In early 1995, Levenstein became suspicious about certain unexplained financial losses at the medical school, which he described in his complaint. In April 1995, he formally requested a detailed accounting to explain a $504,000 charge against his department and the “Medical Service Plan” for unnamed expenses; he also requested general budgetary information about the medical school. The University never furnished this information. Levenstein also had reservations about the University's use of certain state funds, which he thought were being misspent. Even though Levenstein brought these concerns to defendant Dean Bernard Salafsky's attention, Salafsky took no action. On April 11, 1995, Ray Carlson, Levenstein's “Special Projects Director,” met with a representative of the University's business administration office, who allegedly criticized Levenstein's inquiries.
Two days later, on April 13, defendant Patricia Gill, the deputy associate chancellor for the University of Illinois Affirmative Action Program in Chicago (“the AAP”), received an anonymous letter from a medical student complaining that Levenstein had sexually harassed her. Gill informed Levenstein, Salafsky, and Executive Dean Gerald Moss about the complaint, but she told Levenstein that no investigation would be opened because the complaint was anonymous.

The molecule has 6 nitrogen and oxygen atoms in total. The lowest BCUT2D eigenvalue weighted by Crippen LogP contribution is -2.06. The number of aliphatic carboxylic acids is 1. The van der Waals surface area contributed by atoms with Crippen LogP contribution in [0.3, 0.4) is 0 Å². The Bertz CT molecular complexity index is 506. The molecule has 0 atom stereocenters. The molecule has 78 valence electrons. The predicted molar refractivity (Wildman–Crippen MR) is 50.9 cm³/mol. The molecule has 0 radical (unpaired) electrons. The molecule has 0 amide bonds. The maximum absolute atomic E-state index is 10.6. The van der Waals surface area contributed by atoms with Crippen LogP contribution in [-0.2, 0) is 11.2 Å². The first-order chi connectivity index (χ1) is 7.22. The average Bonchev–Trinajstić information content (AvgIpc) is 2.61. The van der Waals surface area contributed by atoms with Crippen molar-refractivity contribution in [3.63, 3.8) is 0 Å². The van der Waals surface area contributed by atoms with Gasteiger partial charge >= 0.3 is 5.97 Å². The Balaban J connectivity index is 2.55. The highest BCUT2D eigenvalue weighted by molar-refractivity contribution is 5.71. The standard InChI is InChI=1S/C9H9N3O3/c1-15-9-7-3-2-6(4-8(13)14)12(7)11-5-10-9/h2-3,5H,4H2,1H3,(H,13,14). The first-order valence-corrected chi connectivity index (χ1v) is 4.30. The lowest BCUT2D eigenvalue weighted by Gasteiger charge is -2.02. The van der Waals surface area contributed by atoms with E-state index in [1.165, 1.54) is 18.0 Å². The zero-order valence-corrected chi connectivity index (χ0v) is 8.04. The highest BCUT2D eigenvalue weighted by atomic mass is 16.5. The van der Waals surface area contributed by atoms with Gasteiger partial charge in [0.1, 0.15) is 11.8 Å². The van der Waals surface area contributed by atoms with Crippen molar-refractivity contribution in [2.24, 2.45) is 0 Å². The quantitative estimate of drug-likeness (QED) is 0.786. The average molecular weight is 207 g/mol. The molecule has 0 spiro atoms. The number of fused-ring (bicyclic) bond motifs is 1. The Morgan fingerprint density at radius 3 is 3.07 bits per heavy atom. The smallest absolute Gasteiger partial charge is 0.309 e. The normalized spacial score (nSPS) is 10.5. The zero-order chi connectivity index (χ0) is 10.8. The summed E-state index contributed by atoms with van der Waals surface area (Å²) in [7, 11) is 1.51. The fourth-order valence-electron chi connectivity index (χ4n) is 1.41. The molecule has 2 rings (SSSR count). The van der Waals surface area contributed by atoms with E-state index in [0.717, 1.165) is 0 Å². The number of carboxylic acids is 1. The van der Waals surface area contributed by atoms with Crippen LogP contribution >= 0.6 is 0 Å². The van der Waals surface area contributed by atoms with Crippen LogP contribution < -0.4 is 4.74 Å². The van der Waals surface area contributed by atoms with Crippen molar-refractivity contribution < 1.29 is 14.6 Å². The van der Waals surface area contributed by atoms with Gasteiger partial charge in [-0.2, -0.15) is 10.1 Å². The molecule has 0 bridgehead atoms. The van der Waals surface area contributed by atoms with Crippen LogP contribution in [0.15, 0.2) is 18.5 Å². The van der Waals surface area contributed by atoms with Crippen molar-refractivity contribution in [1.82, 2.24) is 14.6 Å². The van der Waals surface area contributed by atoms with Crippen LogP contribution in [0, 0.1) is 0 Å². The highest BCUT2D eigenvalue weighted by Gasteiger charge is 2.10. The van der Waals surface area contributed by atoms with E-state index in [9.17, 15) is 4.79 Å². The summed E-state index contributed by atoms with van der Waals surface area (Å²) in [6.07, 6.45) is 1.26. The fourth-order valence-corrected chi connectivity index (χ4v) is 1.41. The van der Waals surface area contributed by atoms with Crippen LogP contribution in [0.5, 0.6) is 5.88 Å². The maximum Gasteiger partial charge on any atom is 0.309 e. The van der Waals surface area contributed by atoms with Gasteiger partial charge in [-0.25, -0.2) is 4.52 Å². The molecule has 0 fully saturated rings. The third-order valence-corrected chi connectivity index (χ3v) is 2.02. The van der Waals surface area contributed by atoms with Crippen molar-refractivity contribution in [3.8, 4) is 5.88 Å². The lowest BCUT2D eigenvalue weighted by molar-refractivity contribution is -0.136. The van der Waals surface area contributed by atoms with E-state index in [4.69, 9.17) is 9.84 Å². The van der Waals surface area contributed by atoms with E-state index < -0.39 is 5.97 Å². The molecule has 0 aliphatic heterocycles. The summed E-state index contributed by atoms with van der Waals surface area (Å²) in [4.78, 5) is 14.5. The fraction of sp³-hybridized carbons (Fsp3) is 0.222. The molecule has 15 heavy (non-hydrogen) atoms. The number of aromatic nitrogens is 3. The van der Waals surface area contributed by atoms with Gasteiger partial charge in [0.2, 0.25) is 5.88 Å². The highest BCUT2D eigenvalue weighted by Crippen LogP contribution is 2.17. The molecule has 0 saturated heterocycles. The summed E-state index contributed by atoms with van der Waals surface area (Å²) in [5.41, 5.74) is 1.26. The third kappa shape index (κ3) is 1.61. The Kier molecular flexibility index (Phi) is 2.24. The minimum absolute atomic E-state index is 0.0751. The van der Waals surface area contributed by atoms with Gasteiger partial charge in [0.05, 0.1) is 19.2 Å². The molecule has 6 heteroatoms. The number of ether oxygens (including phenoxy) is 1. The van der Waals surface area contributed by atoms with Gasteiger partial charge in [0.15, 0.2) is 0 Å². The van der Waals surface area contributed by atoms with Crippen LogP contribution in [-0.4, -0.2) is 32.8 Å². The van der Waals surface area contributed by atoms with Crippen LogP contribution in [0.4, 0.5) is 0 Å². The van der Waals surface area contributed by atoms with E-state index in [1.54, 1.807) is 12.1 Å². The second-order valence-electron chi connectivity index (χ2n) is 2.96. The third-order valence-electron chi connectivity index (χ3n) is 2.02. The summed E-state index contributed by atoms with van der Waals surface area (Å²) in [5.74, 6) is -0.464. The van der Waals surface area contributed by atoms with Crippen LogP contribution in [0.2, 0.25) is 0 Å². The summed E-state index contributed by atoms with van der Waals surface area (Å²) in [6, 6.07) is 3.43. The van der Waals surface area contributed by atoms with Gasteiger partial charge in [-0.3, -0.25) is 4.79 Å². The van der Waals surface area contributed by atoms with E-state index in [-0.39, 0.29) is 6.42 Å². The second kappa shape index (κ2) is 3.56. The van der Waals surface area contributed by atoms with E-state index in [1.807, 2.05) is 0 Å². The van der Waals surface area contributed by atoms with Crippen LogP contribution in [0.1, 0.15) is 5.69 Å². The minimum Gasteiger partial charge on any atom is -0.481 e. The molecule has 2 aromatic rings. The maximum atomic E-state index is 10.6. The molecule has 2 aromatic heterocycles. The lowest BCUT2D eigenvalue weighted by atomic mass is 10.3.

In the meantime, Levenstein continued to pursue his inquiries about possible financial irregularities. He met with Salafsky and Dr. Donald Wortmann, the associate dean of Education, on May 11. At that meeting, according to Levenstein's allegations, Salafsky and Wortmann tried to persuade him to resign, and they ominously referred to a former associate dean of the College of Medicine who had been demoted under a cloud of sexual harassment allegations. Salafsky told Levenstein that if he did not resign he would be suspended with pay effective 5:00 p.m. that day. Levenstein refused, and Salafsky then issued a letter suspending him effective 5:00 p.m., prohibiting him from entering University facilities during his suspension, and telling him to contact Gill should he have any questions. According to Levenstein, this procedure did not comply with the rules for suspending a tenured professor contained in the contract governing his employment with the University. Those rules stipulate that only the president could order such a suspension, and only “under exceptional circumstances, and when such action is clearly necessary and justified.” The complaint alleges that the University defendants admitted that the president was not involved in the decision to suspend Levenstein.